He was born in England, to a distinguished musical family. His mother studied with Clara Schumann, and his father was a celebrated baritone. Felix first played both the violin and the piano, but he was drawn to the deeper resonant tones of the cello. His cello studies with William Whitehouse, a former student of Alfred Piatti, led to a scholarship to the Royal Academy of Music, and by the age of 19, he went on to study at the Brussels Conservatoire.
His London debut in 1909 in Bechstein Hall, (now Wigmore Hall) impressed the critics and noted “his beauty of tone and smoothness of phrasing.” Salmond’s mother played the piano, with the composer Frank Bridge on viola, and Maurice Sons on violin, they performed the Brahms’ Piano Quartet in G minor, and premiered Bridge’s Phantasie Trio in C Minor. A recital debut followed—Beethoven’s Sonata in A major, Tchaikovsky Rococo Variations, Fauré Elegy, a Popper piece and Frank Bridge Serenade. Engagements started to pour in.
Despite the intervening war, he maintained concertizing, especially as a chamber music player. His participation in the 1919 premiere of Elgar’s String Quartet and the gorgeous Piano Quintet in A minor at Wigmore Hall, led to a long-term friendship with the composer. Elgar chose him for the first performance of his cello concerto. Salmond had assiduously worked on the solo part, but the conductor, Albert Coates—who was like many conductors, longwinded—ran out of time. Elgar barely contained his fury as he impatiently waited in the wings. Lady Elgar’s diaries shed some light on the situation, “Poor Felix Salmond in a state of suspense and nerves… Wretched and hurried rehearsal…that brute Coates…” Only because of Salmond’s preparation did Elgar agree to go ahead with the under-rehearsed London Symphony performance in 1919. It was a disaster. The critics lambasted the work.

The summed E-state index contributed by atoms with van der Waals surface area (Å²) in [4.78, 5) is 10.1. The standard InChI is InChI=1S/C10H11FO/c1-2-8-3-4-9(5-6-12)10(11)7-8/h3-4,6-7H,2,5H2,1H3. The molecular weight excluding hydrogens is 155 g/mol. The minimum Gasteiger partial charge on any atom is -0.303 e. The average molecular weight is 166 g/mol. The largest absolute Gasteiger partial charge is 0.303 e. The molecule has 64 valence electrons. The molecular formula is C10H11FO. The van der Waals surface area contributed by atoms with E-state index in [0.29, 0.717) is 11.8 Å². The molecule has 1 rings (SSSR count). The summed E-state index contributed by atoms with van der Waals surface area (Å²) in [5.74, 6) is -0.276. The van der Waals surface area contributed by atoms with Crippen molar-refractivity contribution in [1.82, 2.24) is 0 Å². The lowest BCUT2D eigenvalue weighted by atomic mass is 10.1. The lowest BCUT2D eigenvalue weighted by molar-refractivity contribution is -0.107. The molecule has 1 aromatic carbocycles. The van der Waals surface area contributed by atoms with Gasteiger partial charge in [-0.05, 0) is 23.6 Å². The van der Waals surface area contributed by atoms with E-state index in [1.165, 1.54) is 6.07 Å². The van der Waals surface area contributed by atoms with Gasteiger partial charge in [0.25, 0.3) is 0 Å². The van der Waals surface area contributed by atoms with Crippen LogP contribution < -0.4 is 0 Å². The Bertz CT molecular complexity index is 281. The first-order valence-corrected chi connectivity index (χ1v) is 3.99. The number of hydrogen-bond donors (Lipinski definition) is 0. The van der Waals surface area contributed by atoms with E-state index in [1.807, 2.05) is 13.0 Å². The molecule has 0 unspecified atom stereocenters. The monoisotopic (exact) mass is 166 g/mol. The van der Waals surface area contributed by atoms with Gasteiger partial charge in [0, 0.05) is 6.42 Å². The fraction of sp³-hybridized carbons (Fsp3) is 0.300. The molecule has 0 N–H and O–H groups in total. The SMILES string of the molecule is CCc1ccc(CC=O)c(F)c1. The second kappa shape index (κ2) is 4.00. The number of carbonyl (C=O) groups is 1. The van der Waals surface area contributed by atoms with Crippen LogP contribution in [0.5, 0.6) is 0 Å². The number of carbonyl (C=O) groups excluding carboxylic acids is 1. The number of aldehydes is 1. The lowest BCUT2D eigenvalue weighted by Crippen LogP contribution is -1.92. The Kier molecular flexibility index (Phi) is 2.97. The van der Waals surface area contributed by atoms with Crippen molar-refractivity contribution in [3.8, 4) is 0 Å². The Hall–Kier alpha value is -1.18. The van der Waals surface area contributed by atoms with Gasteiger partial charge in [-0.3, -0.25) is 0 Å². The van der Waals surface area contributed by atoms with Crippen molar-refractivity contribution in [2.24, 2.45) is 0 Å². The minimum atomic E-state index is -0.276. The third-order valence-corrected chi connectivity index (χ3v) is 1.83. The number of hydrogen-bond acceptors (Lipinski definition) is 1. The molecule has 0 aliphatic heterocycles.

According to the eminent music writer Tully Potter, it is not well-known that Salmond went ahead with a second performance in Manchester with the Hallé Orchestra in 1920. The critics were kinder this time, “Among works of its kind the Cello Concerto of Elgar will rank high. There appears to have been some want of judgment about its first performance in London, but there was no mistake on Saturday. Mr. Felix Salmond played most beautifully, with a polish and finish…lean and incisive technique… serene beauties of its melodies …”— The Manchester Guardian, March 1920. Salmond performed the concerto again in Birmingham, in 1920. Meanwhile, in London, Beatrice Harrison recorded the Elgar Concerto, and performed the work at Queen’s Hall with the composer conducting.
Despite well-received performances of Brahms Double Concerto and Don Quixote at Queen’s Hall with the LSO, Salmond believed his career would fare better in the United States. He emigrated and made his debut in New York in 1922, but he soon realized how few opportunities there were for cello soloists on orchestral programs—usually only one soloist per season. Salmond began to teach at Juilliard the first year it opened, in 1924, and the following year he was appointed head of the cello department at Curtis Institute, a position he held until 1942.